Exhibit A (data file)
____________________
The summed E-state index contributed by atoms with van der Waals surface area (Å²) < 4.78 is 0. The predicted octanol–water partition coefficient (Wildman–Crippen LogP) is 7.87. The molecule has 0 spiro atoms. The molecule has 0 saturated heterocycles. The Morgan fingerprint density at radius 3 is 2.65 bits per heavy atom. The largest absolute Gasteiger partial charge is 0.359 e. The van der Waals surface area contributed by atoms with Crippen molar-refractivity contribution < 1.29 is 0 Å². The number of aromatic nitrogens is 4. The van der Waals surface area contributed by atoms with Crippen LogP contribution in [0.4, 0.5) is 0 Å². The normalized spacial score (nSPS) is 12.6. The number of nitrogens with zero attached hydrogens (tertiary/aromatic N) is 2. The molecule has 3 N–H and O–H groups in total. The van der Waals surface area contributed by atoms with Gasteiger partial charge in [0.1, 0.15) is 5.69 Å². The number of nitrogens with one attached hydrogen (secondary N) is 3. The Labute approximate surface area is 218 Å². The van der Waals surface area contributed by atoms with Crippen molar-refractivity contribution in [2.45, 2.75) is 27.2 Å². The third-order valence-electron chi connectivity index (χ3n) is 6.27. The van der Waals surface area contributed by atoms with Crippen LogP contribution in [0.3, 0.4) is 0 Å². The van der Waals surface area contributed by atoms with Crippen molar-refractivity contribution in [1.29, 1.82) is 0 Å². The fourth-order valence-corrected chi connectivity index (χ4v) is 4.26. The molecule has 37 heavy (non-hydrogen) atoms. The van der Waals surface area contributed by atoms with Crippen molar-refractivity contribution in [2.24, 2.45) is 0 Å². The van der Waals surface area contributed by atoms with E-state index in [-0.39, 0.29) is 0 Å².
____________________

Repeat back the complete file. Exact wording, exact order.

The summed E-state index contributed by atoms with van der Waals surface area (Å²) < 4.78 is 0. The predicted octanol–water partition coefficient (Wildman–Crippen LogP) is 7.87. The molecule has 0 spiro atoms. The molecule has 0 saturated heterocycles. The Morgan fingerprint density at radius 3 is 2.65 bits per heavy atom. The largest absolute Gasteiger partial charge is 0.359 e. The van der Waals surface area contributed by atoms with Crippen molar-refractivity contribution < 1.29 is 0 Å². The number of aromatic nitrogens is 4. The van der Waals surface area contributed by atoms with Crippen LogP contribution in [0.4, 0.5) is 0 Å². The normalized spacial score (nSPS) is 12.6. The number of nitrogens with zero attached hydrogens (tertiary/aromatic N) is 2. The molecule has 3 N–H and O–H groups in total. The van der Waals surface area contributed by atoms with Gasteiger partial charge in [0.1, 0.15) is 5.69 Å². The number of nitrogens with one attached hydrogen (secondary N) is 3. The Labute approximate surface area is 218 Å². The van der Waals surface area contributed by atoms with Crippen molar-refractivity contribution in [2.45, 2.75) is 27.2 Å². The third-order valence-electron chi connectivity index (χ3n) is 6.27. The van der Waals surface area contributed by atoms with Crippen LogP contribution in [0.3, 0.4) is 0 Å². The van der Waals surface area contributed by atoms with Crippen molar-refractivity contribution in [1.29, 1.82) is 0 Å². The fourth-order valence-corrected chi connectivity index (χ4v) is 4.26. The molecule has 37 heavy (non-hydrogen) atoms. The van der Waals surface area contributed by atoms with Crippen molar-refractivity contribution in [2.24, 2.45) is 0 Å². The van der Waals surface area contributed by atoms with E-state index in [-0.39, 0.29) is 0 Å².